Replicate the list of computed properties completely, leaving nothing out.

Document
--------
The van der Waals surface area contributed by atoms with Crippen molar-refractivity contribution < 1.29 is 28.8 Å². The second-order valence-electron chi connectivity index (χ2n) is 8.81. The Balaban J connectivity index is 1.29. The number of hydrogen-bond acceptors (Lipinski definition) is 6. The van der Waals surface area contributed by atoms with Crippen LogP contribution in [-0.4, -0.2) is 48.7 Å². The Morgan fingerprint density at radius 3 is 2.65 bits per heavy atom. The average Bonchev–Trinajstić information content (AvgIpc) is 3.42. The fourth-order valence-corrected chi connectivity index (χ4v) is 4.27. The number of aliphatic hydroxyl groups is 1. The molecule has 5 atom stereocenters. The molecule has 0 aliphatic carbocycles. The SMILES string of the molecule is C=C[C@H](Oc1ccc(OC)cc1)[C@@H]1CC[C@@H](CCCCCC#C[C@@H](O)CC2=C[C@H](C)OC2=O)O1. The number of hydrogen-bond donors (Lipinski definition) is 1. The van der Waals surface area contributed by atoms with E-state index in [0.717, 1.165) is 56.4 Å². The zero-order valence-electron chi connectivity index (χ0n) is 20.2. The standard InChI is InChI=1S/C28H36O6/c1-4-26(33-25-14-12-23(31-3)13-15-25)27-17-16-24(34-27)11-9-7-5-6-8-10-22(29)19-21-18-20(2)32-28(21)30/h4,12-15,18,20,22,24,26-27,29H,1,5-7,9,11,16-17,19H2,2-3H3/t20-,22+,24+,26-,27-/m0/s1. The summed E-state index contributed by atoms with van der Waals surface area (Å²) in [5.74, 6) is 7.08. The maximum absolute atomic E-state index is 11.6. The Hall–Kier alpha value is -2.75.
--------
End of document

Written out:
The van der Waals surface area contributed by atoms with Crippen molar-refractivity contribution < 1.29 is 28.8 Å². The second-order valence-electron chi connectivity index (χ2n) is 8.81. The Balaban J connectivity index is 1.29. The number of hydrogen-bond acceptors (Lipinski definition) is 6. The van der Waals surface area contributed by atoms with Crippen LogP contribution in [-0.4, -0.2) is 48.7 Å². The Morgan fingerprint density at radius 3 is 2.65 bits per heavy atom. The average Bonchev–Trinajstić information content (AvgIpc) is 3.42. The fourth-order valence-corrected chi connectivity index (χ4v) is 4.27. The number of aliphatic hydroxyl groups is 1. The molecule has 5 atom stereocenters. The molecule has 0 aliphatic carbocycles. The SMILES string of the molecule is C=C[C@H](Oc1ccc(OC)cc1)[C@@H]1CC[C@@H](CCCCCC#C[C@@H](O)CC2=C[C@H](C)OC2=O)O1. The number of hydrogen-bond donors (Lipinski definition) is 1. The van der Waals surface area contributed by atoms with E-state index in [0.717, 1.165) is 56.4 Å². The zero-order valence-electron chi connectivity index (χ0n) is 20.2. The standard InChI is InChI=1S/C28H36O6/c1-4-26(33-25-14-12-23(31-3)13-15-25)27-17-16-24(34-27)11-9-7-5-6-8-10-22(29)19-21-18-20(2)32-28(21)30/h4,12-15,18,20,22,24,26-27,29H,1,5-7,9,11,16-17,19H2,2-3H3/t20-,22+,24+,26-,27-/m0/s1. The summed E-state index contributed by atoms with van der Waals surface area (Å²) in [5.74, 6) is 7.08. The maximum absolute atomic E-state index is 11.6. The Hall–Kier alpha value is -2.75.